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How To Prepare For Your Workers’ Compensation Hearing

If you have a serious injury on the job and file a claim for workers’ compensation benefits you will most likely at some point in time have to attend a hearing before the Workers’ Compensation Board. The hearing process can be daunting to many first time attendees. They don’t know what to expect; what to bring or in many cases even what to wear. Those who have attended hearings are upset about the fact that they have to wait for a long period of time in a huge waiting room only to be rushed in and out of the hearing courtroom or “part” in a matter of minutes. They complain that while sitting inside a hearing “part”, the parties all seem to be speaking in codes and abbreviations and they don’t seem to really understand what has occurred. 

I am hoping that by providing information to you the hearing process does will not be as overwhelming and as confusing as it seems. When I first started in the practice, the board regularly scheduled hearings for any and all outstanding issues including need for treatment and or surgery. Most injured workers had numerous hearings before the workers’ compensation board with the same judge presiding and in many times the same insurance representative. Hearings were scheduled every 3-4 months untill the case was resolved which could take about 2 years.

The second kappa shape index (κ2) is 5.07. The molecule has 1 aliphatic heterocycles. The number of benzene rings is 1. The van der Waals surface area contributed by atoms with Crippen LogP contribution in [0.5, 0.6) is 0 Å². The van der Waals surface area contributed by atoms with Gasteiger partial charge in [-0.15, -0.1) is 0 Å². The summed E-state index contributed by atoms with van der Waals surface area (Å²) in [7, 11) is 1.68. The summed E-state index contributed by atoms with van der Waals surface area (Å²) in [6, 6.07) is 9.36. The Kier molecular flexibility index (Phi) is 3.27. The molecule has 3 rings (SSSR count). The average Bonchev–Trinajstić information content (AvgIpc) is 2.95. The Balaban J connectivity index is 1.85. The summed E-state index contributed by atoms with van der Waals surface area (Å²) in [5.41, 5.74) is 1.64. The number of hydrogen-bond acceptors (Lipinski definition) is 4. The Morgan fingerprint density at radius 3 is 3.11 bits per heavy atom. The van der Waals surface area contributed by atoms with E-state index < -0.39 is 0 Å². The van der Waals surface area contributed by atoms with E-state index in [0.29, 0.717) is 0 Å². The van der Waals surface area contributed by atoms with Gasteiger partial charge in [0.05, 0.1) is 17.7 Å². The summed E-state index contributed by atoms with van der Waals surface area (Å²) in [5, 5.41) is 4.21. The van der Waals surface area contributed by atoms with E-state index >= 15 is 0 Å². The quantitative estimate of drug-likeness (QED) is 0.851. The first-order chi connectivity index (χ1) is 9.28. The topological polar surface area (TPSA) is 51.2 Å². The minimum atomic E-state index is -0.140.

Today however things are radically different. Most times medical requests are dealt with in-house. The medical treatment guidelines lay out specifically what is pre authorized if certain medical conditions apply. If the treating doctor wishes to pursue treatment outside the scope of the treatment guidelines he must request it and this may be authorized or denied. These requests and denials are all done through paperwork and the injured worker unfortunately has very little to say in the matter.

The amount of hearings has declined tremendously so if you are not represented by an attorney you need to be prepared. 

  • Put together a file. 
  • Make sure any administrative decisions have established all sites of injury you are claiming. If not, you need to tell the judge that you have a claim for other sites and you will be directed to produce medical where appropriate. 
  • While your treating physician should be submitting regular medical reports to the workers’ compensation board and insurance carrier, you should always have your own copies of your medical records including diagnostic studies. 
  • You are entitled to reimbursement for mileage and prescriptions related to your claim. Bring copies of bills and mileage requests if the carrier has failed to reimburse you for these expenses. 
  • You should bring copies of all pertinent paperwork with you to proceed with your claim. 
  • Do not ever come late to a hearing but bring reading material as many cases rarely start at the time indicated. However if you are late the judge will probably not recall your case and now you must wait for a rehearing. 
  • You should be dressed appropriately and while a suit is not required, be mindful of the fact that you are appearing in a court room. 

The key to being your own successful advocate is to be prepared, be polite and be patient. 

Prior results do not guarantee outcomes.
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